35 by 5/3
Thanks to everyone who has contributed thus far! The campiagn is off the ground and we are urging our friends and corporate sponsors to give the Vietnam Veterans a bump in our $75,000 campaign. Our ultimate goal is to present a (giant) check for $75,000 on Memorial Day to the families and friends of the 646 veterans who are on the Philadelphia Wall of Names.
The projected timeline to reach the $75,000 goal needs a May 3 "bump" of $35,000.
The $75,000 goal is in support of the Second Phase of the "Duty to Remember" Campaign for the Philadelphia Vietnam Veterans Memorial Fund (PVVMF). This amount would help close the gap for the last $126,000 needed to complete the $1 million renovations.
(Artist's rendition of the completed renovations)
A HIDDEN TREASURE
The Philadelphia Vietnam Veterans Memorial is truly one of the city's hidden treasures. For veterans, it recalls the 646 Philadelphians who lost their lives in one of the most protracted conflicts in American history. Too often though, the Memorial has gone unnoticed and rarely is a visitor's destination. In large part, this stems from the previously enclosed nature of the Memorial.
(Photo from the current work site)
The second phase has begun. On March 31, 2014, workers used a monument crane to gingerly removed the one-ton granite panels from the "Wall of Scenes" at the Memorial in preparation for opening the Spruce Street side of the site to deter vandalism and create greater awareness. This is the first major step in the second phase of the renovation project, which calls for the creation of a channel with a direct line of sight from Spruce Street to the "Wall of Names" on the south side of the enclosed amphitheater. The 10 five-foot-by-seven-foot panels, which depict well-known scenes from the Vietnam War, will be stored on site until the excavation is completed.
(Panels being removed in preparation for the new open concept)
"We're about $126,000 short of our goal to complete the project in its entirety, but are hopeful that when the public sees the progress we've made that it will generate support," notes PVVMF President Terry Williamson. The PVVMF in fact is making an appeal for concrete, which can be seen by the "Got Concrete" signs displayed at the site at Spruce Street and Columbus Blvd.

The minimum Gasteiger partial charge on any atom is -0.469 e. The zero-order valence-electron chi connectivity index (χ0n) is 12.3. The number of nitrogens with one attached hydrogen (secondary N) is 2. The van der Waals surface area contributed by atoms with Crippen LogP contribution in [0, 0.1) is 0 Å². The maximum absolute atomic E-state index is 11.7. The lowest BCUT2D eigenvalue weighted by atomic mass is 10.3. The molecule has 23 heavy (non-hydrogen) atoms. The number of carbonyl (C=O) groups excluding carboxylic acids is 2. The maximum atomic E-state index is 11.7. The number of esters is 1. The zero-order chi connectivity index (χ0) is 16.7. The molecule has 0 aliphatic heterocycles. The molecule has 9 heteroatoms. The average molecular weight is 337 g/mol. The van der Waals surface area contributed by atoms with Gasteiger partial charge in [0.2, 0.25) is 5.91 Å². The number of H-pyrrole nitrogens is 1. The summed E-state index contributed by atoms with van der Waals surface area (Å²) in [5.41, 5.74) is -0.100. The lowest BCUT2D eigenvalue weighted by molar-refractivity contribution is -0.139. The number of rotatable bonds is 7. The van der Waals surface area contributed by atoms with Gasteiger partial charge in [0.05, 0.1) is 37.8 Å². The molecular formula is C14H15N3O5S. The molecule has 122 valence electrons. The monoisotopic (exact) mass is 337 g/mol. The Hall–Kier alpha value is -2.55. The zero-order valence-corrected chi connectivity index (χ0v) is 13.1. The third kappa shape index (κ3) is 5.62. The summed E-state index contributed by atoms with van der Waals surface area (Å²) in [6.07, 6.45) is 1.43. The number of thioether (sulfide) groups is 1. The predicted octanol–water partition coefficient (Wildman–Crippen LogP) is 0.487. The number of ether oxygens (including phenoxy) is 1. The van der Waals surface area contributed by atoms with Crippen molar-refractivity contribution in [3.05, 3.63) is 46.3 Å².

(Sign with "got concrete?" appeal - a major need for this phase)
The renovations will open the Spruce Street side of the Memorial to form a new passageway into the site and appropriately create a focal point on the wall of names, honoring the 646 Philadelphians who gave their lives.
The first phase of the project was completed in 2009 and included new paving, new lighting, landscaping and a security system, as well as refurbishment of the wall of names -- all to reverse two decades of decline. For the first time, a POW/MIA monument was added on the site to recognize the contribution of those brave Americans. Both phases are based on a new design created by Cope Linder Architects of Philadelphia.
(Dedication of Phase 1)
The Philadelphia Vietnam Veterans Memorial Fund (PVVMF) launched the "Duty to Remember" Campaign in 2007 for the preservation and protection of the Memorial. The campaign coincided with the 20th anniversary of the Memorial and following a vigorous fund-raising effort, a total of $500,000 toward a $1 million goal was raised. Contributors included philanthropist Gerry Lenfest, PECO Energy Company, Board of Directors of City Trusts and city trade unions, as well as city and state grants. The Philadelphia Daily News provided major in-kind support by preparing a multi-page insert on the Memorial.
The design as envisioned by original architect Perry M. Morgan was an enclosed amphitheater that facilitated the sanctity veterans sought but created other problems scarcely imaginable at the time. The project to open the Spruce Street side of the Memorial will create a more accessible and inviting Memorial for the general public. At the same time, the project will create a deterrent to help halt the vandalism and vulgar behavior that often went undetected within the previously secluded site.
FOR FUTURE GENERATIONS
The importance of the Memorial is incalculable, not only to veterans but as part of the legacy of service that has always characterized Philadelphia. And time is fleeting for Vietnam veterans. Just like their Korean and World War II brethren, these veterans will fade away all too soon and we must make it possible for new generations to discover and appreciate anew their sacrifice.